Secret Operating Procedure for digital snooping revealed. Confirms fears of centralisation of executive power, zero judicial scrutiny and oversight.

The Secret Operating Procedure for conducting digital surveillance has been produced by the MHA before the Supreme Court for the first time. The document worryingly reveals lack of any judicial oversight and dilution of existing safeguards.

11 March, 2019
2 min read

Following up on our challenge against the MHA notification which prays for safeagurds and oversights to India's digital surveillance regime a vital reply has been filed in this case. We have previously explained why the existing legal framework for surveillance needs urgent reform. This is further explained by Nitin Sethi's analysis in the Business Standard available here.

The Counter-Affidavit filed by the Ministry of Home Affairs has disclosed the Standard Operating Procedure followed by law enforcement agencies to snoop on citizens. The Standard Operating Procedure is more appropriately titled as the Secret Operating Procedure because it has been brought into the public domain for the first time. The disclosure of the Secret Operating Procedure is a major step in reforming India’s surveillance regime which is otherwise shrouded in secrecy.

A copy of the Counter-Affidavit and the Secret Operating Procedure has been made available by The Leaflet.

While we are reserving finer legal contentions for court the contents of the Counter-Affidavit and the Secret Operating Procedure confirm our worst fears. They confirm a centralization of power in the hands of an opaque and unaccountable Union Executive. There is little accountability and little or no penalties for a breach of this procedure. The hallmark of this entire process is secrecy.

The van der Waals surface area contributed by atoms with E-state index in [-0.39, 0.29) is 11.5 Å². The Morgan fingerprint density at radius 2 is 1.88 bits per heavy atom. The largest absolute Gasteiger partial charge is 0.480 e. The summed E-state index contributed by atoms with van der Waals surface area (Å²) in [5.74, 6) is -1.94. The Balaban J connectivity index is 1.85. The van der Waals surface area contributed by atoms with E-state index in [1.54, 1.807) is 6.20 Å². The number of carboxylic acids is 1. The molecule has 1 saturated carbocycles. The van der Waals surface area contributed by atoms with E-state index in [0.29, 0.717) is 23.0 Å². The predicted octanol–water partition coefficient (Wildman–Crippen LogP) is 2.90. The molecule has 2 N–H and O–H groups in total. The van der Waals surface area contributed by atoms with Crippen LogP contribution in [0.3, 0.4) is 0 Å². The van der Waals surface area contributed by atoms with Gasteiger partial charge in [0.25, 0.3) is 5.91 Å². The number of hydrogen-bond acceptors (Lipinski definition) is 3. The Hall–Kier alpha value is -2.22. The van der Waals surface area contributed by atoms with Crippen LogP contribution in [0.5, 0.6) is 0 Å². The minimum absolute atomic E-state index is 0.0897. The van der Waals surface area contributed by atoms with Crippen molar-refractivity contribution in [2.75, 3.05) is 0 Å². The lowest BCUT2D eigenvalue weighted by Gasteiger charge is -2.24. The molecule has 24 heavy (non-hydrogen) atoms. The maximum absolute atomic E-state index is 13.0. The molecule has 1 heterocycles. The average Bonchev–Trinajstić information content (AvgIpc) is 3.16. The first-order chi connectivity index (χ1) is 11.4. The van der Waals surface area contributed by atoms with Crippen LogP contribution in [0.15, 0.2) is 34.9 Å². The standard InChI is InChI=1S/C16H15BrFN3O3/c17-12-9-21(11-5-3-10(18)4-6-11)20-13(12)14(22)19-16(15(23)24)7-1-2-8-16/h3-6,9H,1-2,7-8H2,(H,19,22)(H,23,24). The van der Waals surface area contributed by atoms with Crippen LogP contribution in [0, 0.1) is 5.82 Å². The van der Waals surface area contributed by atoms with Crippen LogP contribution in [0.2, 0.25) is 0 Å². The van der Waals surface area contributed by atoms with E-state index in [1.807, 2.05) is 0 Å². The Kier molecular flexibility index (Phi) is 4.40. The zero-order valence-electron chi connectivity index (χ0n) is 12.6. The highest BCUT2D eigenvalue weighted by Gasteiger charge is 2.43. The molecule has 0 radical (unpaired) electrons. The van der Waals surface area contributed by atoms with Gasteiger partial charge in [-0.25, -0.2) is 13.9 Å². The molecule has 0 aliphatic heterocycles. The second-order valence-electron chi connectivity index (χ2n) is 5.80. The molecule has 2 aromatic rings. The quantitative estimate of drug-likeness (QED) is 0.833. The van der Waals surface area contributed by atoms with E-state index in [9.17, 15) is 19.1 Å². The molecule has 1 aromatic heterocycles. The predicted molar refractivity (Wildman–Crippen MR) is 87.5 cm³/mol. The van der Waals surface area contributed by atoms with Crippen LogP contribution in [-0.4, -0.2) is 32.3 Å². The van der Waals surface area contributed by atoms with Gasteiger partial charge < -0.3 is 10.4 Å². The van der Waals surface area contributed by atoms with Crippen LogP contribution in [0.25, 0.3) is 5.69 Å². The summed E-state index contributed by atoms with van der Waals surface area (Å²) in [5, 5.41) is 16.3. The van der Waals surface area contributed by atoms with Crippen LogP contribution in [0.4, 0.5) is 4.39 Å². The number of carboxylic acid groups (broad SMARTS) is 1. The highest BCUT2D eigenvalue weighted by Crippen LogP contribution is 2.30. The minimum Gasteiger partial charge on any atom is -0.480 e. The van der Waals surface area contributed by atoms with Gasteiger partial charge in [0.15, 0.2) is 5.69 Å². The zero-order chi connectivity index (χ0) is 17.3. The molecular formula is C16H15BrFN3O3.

What is also significant is that despite repeated requests, the Government has not disclosed the total number of interception orders passed in its Counter-Affidavit. Further, the Government’s reply confirms that there is complete lack of judicial oversight in the surveillance process which will greatly help reform the current system.

What happens next? The Supreme Court has given us 4 weeks to respond to the Government’s Counter-Affidavit, and you can read the Order passed on 8 March 2019 here.

Link to important posts and documents

  • Copy of the Counter-Affidavit filed by the MHA available on the Leaflet (link)
  • Our explainer on how the MHA notification could turn India into a surveillance state (link)
  • Our post on the MHA's refusal to respond to RTI queries about total number of interception requests (link)
  • Copy of Order dated 08.03.2019 passed by the Supreme Court granting us 4 weeks time to reply (link)

Subscribe to our newsletter, and don't miss out on our latest updates.

Similar Posts

Bombay HC reserves its judgment in petitions challenging the Union Government’s fact checking amendments, after final hearings conclude

The Bombay High Court has reserved its judgment in a batch of petitions filed by Association of Indian Magazines, Kunal Kamra and others, challenging the constitutionality of the IT Amendment Rules, 2023.

5 min read

The Supreme Court asks Government to file a counter in Foundation of Media Professional’s application for compliance with Anuradha Bhasin

The Supreme Court on September 21, 2023 has granted liberty to the Union Government to file its response.

2 min read

Shooting down (telcos’) bad ideas: We sent our counter comments to TRAI

We sent our counter comments to TRAI on its consultation paper which dealt with the idea of regulating, licensing, and selectively banning online communication services. We re-iterated our opposition to this idea and countered the arguments raised by telcos.

5 min read

Donate to IFF

Help IFF scale up by making a donation for digital rights. Really, when it comes to free speech online, digital privacy, net neutrality and innovation — we got your back!